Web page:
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Enhancing environmental engagement with natural language interfaces for in-vehicle navigation systems

Antrobus, Vicki; Large, David; Burnett, Gary; Hare, Chrisminder


Vicki Antrobus

Senior Research Fellow

Gary Burnett

Chrisminder Hare


Four on-road studies were conducted in the Clifton area of Nottingham, UK, aiming to explore the relationships between driver workload and environmental engagement associated with ‘active’ and ‘passive’ navigation systems. In a between-subjects design, a total of 61 experienced drivers completed two experimental drives comprising the same three routes (with overlapping sections), staged one week apart. Drivers were provided with the navigational support of a commercially-available navigation device (‘satnav’), an informed passenger (a stranger with expert route knowledge), a collaborative passenger (an individual with whom they had a close, personal relationship) or a novel interface employing conversational natural language NAV-NLI). The NAV-NLI was created by curating linguistic intercourse extracted from the earlier conditions, and delivering this using a Wizard-of-Oz technique. The different navigational methods were notable for their varying interactivity and the preponderance of environmental landmark information within route directions. Participants experienced the same guidance on each of the two drives to explore changes in reported and observed behaviour. Results show that participants who were more active in the navigation task (collaborative passenger or NAV-NLI) demonstrated enhanced environmental engagement (landmark recognition, route-learning and survey knowledge) allowing them to reconstruct the route more accurately post-drive, compared to drivers using more passive forms of navigational support (SatNav or informed passenger). Workload measures (TDT, NASA-TLX) indicated no differences between conditions, although satnav users and collaborative passenger drivers reported lower workload during their second drive. The research demonstrates clear benefits and potential for a navigation system employing two-way conversational language to deliver instructions. This could help support a long-term perspective in the development of spatial knowledge, enabling drivers to become less reliant on the technology and begin to re-establish associations between viewing an environmental feature and the related navigational manoeuvre.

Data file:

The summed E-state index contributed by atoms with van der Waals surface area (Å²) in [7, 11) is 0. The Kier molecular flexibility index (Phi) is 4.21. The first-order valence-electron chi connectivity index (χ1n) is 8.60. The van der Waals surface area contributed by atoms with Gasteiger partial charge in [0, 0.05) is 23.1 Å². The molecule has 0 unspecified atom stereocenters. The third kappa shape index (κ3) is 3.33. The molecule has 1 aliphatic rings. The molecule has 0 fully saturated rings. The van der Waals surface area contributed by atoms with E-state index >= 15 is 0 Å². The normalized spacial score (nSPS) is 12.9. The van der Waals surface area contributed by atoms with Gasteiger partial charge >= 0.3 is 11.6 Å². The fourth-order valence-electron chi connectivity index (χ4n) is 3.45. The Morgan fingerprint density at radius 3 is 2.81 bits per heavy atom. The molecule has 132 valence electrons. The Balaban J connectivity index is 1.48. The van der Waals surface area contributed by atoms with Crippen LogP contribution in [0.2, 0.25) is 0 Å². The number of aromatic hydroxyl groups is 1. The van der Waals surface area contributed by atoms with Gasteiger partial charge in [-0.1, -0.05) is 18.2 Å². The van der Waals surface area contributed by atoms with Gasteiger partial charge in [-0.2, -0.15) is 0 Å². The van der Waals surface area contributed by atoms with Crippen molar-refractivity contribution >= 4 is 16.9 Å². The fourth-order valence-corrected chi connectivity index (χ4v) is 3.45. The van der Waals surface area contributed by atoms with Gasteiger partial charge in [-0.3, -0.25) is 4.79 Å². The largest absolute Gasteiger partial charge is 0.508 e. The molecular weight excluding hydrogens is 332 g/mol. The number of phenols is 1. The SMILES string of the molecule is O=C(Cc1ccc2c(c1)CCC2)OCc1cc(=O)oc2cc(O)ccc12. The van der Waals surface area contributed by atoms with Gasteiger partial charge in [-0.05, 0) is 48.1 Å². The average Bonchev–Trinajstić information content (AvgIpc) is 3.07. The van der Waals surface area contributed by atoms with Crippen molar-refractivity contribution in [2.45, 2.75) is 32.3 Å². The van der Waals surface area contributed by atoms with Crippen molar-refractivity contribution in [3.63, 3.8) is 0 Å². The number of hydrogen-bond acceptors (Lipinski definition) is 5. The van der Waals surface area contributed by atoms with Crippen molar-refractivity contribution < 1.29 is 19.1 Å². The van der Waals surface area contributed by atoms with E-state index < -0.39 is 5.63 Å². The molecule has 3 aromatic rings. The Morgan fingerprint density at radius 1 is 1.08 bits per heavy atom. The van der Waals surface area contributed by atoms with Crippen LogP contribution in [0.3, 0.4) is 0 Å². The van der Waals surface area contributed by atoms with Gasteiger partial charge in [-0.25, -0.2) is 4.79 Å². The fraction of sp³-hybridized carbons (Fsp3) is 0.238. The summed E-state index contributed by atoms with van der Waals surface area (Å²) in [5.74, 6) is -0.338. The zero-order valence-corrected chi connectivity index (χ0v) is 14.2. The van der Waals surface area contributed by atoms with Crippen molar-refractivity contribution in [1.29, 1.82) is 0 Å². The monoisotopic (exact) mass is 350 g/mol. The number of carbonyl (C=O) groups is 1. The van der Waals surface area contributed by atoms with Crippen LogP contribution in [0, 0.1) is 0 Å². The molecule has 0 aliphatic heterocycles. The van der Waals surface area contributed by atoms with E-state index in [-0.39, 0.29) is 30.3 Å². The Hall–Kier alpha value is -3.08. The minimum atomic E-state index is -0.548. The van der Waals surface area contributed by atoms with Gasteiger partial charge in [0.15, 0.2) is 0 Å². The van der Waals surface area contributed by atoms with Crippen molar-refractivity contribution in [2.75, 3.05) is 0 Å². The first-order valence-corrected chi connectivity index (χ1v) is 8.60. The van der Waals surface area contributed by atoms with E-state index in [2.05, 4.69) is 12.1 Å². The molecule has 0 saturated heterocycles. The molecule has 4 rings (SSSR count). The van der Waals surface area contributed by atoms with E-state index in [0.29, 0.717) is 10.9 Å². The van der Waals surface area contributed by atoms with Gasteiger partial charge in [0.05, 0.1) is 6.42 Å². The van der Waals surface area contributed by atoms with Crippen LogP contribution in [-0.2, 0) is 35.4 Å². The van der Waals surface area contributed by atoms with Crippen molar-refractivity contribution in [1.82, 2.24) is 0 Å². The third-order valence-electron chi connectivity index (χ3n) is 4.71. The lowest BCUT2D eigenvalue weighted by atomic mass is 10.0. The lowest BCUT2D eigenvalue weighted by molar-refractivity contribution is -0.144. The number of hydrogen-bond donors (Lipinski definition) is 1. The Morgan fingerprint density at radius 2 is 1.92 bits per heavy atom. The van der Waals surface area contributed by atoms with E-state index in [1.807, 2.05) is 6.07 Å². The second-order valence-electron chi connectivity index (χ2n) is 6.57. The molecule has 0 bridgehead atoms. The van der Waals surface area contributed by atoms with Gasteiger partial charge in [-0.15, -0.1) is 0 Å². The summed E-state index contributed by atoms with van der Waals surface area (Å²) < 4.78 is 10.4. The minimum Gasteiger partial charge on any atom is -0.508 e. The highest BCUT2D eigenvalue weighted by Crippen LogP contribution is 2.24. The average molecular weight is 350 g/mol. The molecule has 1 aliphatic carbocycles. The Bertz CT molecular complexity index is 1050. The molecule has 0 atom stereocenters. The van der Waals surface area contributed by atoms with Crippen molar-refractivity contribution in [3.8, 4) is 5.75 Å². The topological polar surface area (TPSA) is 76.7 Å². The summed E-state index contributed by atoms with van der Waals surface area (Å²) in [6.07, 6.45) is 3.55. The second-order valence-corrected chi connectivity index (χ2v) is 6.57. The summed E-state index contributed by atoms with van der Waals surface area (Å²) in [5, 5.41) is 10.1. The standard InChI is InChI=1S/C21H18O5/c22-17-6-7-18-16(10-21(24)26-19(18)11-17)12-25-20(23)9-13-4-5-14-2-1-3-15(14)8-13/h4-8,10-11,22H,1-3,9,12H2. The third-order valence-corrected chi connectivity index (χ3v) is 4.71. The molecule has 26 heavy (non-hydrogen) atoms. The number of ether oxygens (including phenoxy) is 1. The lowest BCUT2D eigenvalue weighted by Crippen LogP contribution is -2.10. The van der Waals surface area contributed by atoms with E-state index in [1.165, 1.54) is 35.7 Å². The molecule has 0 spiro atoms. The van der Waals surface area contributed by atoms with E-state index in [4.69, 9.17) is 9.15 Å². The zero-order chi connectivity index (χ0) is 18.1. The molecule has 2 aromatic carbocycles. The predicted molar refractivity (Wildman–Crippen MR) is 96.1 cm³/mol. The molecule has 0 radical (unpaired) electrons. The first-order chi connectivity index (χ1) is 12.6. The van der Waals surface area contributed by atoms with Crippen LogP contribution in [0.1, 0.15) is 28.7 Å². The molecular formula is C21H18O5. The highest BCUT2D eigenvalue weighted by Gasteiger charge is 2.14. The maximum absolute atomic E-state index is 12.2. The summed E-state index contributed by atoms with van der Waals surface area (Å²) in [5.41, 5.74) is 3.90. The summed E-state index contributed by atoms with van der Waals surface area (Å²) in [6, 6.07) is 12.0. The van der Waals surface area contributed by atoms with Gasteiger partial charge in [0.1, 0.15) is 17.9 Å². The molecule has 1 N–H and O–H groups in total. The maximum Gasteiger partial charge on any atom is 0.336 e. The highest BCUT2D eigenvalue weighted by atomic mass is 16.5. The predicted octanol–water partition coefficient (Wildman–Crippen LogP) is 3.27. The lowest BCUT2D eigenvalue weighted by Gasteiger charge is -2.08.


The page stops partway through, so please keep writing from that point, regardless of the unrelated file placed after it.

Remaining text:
Antrobus, V., Large, D., Burnett, G., & Hare, C. (2019). Enhancing environmental engagement with natural language interfaces for in-vehicle navigation systems. Journal of Navigation, 72(3), 513-527.

Journal Article Type Article
Acceptance Date Dec 12, 2018
Online Publication Date Feb 15, 2019
Publication Date 2019-05
Deposit Date Jan 24, 2019
Publicly Available Date Aug 16, 2019
Journal Journal of Navigation
Print ISSN 0373-4633
Electronic ISSN 1469-7785
Publisher Cambridge University Press (CUP)
Peer Reviewed Peer Reviewed
Volume 72
Issue 3
Pages 513-527
Public URL
Publisher URL


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